Saudi Arabia’s state-owned oil giant has suspended its plans to go public, a decision that puts on hold what would have been by far the biggest initial offering on record — or perhaps signals its cancellation.
The company, Saudi Aramco, and its advisers are instead focusing on buying a stake in Sabic, a huge Saudi chemical producer, people briefed on the matter said Wednesday, speaking on the condition of anonymity because the discussions were private. The shift in focus to a deal for Sabic, one of the people added, means the earliest that work could resume on a Saudi Aramco stock sale will be late next year.
The delay cast more doubt on the future of what is meant to be not just a landmark deal for financial markets but one of the biggest milestones in Saudi Arabia’s history.
The kingdom’s de facto ruler, Crown Prince Mohammed bin Salman, had hoped to use the billions of dollars the I.P.O. would raise to finance his Vision 2030 plan, an ambitious effort to wean his country off its dependence on oil. Among the plan’s expensive elements is the creation of a $500 billion city called Neom, meant to run entirely on clean energy and be serviced by robots.
An I.P.O. of Saudi Aramco — which would sell shares on its home Tadawul exchange and another major international stock market — would mean a gusher of fees for all the advisers involved, including the banks and law firms on retainer. Stock exchanges around the world, from New York to London to Tokyo, have sought the prestige of hosting what would be a seminal event for the financial markets. World leaders, including President Trump, have pitched their markets to Prince Mohammed.
But the plans to take the state-owned oil monopoly public have been bedeviled by the sheer complexity of the undertaking. Though Prince Mohammed had hoped for a $2 trillion market value for Saudi Aramco, oil industry experts called that too high. And legal advisers have grappled with potentially thorny issues, including the possible pitfalls that could arise from choosing a foreign exchange on which to offer shares.
A spokesman for Saudi Aramco, Abdulaziz Al-Shalfan, declined to comment on the plan to delay the I.P.O., which was reported earlier by Reuters.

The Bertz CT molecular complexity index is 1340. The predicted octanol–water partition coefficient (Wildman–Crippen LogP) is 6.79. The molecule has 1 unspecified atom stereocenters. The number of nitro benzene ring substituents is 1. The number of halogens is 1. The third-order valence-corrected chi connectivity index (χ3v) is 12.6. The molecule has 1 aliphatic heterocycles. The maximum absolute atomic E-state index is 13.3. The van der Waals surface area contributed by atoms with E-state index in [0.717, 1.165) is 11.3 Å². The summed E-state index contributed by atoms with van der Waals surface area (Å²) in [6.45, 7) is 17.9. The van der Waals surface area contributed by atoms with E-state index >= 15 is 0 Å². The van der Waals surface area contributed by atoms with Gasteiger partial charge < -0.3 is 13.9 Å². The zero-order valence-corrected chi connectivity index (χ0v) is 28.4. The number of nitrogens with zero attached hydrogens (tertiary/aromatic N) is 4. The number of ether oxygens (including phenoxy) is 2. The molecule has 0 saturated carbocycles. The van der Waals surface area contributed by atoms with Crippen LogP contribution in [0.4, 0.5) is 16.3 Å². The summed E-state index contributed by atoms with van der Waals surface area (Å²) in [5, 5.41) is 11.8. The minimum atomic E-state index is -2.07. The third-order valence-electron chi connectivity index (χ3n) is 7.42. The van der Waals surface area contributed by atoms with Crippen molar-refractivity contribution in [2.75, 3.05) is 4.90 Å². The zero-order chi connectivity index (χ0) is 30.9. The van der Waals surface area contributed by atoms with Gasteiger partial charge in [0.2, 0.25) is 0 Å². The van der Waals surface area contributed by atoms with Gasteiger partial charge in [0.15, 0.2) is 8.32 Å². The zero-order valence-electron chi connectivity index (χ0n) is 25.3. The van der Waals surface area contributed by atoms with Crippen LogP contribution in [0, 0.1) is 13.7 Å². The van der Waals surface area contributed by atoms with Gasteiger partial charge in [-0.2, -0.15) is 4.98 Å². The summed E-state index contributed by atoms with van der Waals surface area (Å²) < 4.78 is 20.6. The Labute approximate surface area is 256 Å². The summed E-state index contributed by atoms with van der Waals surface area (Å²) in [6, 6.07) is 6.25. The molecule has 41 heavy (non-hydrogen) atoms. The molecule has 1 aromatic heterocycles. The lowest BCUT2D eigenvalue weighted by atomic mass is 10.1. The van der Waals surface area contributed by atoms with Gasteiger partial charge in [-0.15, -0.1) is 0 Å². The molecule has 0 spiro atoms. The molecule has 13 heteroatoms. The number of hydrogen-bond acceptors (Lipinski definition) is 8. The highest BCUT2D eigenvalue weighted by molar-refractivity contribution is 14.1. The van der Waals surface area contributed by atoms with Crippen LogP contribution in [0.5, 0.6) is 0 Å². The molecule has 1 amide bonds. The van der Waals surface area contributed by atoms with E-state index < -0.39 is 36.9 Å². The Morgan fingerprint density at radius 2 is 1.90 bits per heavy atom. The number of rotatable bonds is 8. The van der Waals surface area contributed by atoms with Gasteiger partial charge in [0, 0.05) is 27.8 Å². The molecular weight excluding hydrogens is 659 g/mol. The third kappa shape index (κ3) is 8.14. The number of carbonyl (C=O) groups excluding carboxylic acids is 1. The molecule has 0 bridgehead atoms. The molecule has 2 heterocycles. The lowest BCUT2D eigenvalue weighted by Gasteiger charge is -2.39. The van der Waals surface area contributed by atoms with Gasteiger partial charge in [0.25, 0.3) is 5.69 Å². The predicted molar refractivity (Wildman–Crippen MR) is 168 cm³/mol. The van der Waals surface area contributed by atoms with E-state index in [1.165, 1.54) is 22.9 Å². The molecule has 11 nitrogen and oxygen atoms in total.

Saudi Aramco is now focused on buying a major stake in the publicly traded Sabic, which is a giant in its own right. Last month, the oil producer confirmed that it was in talks with the Saudi government’s sovereign wealth fund, which owns a 70 percent stake in Sabic, to buy a “strategic interest” in the chemical company.
Buying a stake in Sabic could make Saudi Aramco a more valuable company while the petrochemical industry is growing around the world. That, in turn, could help the oil company draw even more interest in a public offering.
Sabic, which earned a net profit of nearly $5 billion in 2017, produced more than 70 million tons of petrochemicals and five million tons of steel last year, according to Middle East Petroleum and Economic Publications, which tracks the industry.
Saudi Aramco has been trying to move into the sector, which it believes could provide a hedge against an eventual decline in demand for oil as a fuel. This month, Saudi Aramco’s board approved $14 billion in petrochemical projects and project expansions, including a large refinery in Texas and a joint venture with the French giant Total in Saudi Arabia.
The two companies have grown closer recently, including by starting plans for a joint chemicals plant in 2025. And Sabic would give Saudi Aramco invaluable expertise in the petrochemicals sector.
“Saudi Aramco has been quite deliberate in adding refineries, terminals and, more recently, chemical plants,” said Osmar Abib, a managing director at Credit Suisse who has been closely following the proposed public offering. “It is all with the key objectives of securing more access to markets and enhancing overall returns.”
Saudi Aramco’s buying a stake in Sabic would have another benefit for the Saudi government. A deal would still fill the coffers of the country’s sovereign wealth fund with billions of dollars, allowing it to make some of the Vision 2030 investments it had planned to fund with a public offering.
But skeptics of a Sabic transaction worry that Saudi Aramco would be taking on a financial burden by paying tens of billions of dollars for a stake in the chemical company. And adding on a big petrochemical business might reduce the overall profitability of Aramco, which is believed to enjoy among the world’s lowest costs for extracting the oil it produces.
In any case, any eventual listing of Saudi Aramco shares will now have to wait until the Sabic acquisition is completed.
But the decision to pause planning for a public offering of Saudi Aramco — and the pivot toward the transaction with Sabic — prompted some analysts to suggest that a public listing may be doomed.
Jim Krane, an energy expert at Rice University, said he still suspected Prince Mohammed “dreams of a diversified Saudi economy.”
“Aramco is still likely to play a big role in this goal, but Aramco might not do this through an I.P.O.,” he said. “There are certainly other ways to raise capital.”
Stanley Reed contributed reporting.